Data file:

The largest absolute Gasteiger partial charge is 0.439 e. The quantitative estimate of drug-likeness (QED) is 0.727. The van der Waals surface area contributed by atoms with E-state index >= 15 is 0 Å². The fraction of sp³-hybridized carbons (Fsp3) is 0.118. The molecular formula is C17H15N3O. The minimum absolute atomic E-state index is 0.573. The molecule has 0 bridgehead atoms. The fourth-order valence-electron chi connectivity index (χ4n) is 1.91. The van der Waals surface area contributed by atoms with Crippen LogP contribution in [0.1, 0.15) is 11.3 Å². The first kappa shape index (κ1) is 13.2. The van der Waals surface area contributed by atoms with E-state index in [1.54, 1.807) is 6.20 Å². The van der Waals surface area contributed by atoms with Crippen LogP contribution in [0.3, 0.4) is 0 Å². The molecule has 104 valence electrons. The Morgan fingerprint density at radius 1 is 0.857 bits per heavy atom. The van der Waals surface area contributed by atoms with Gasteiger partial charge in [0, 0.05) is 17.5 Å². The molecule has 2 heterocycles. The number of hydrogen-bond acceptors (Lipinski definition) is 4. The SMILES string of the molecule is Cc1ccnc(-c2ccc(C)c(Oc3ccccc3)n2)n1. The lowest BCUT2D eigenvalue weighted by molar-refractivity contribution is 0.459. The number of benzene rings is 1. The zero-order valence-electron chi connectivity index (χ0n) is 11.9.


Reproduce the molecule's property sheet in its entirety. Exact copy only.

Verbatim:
The largest absolute Gasteiger partial charge is 0.439 e. The quantitative estimate of drug-likeness (QED) is 0.727. The van der Waals surface area contributed by atoms with E-state index >= 15 is 0 Å². The fraction of sp³-hybridized carbons (Fsp3) is 0.118. The molecular formula is C17H15N3O. The minimum absolute atomic E-state index is 0.573. The molecule has 0 bridgehead atoms. The fourth-order valence-electron chi connectivity index (χ4n) is 1.91. The van der Waals surface area contributed by atoms with Crippen LogP contribution in [0.1, 0.15) is 11.3 Å². The first kappa shape index (κ1) is 13.2. The van der Waals surface area contributed by atoms with E-state index in [1.54, 1.807) is 6.20 Å². The van der Waals surface area contributed by atoms with Crippen LogP contribution in [0.3, 0.4) is 0 Å². The molecule has 104 valence electrons. The Morgan fingerprint density at radius 1 is 0.857 bits per heavy atom. The van der Waals surface area contributed by atoms with Gasteiger partial charge in [0, 0.05) is 17.5 Å². The molecule has 2 heterocycles. The number of hydrogen-bond acceptors (Lipinski definition) is 4. The SMILES string of the molecule is Cc1ccnc(-c2ccc(C)c(Oc3ccccc3)n2)n1. The lowest BCUT2D eigenvalue weighted by molar-refractivity contribution is 0.459. The number of benzene rings is 1. The zero-order valence-electron chi connectivity index (χ0n) is 11.9.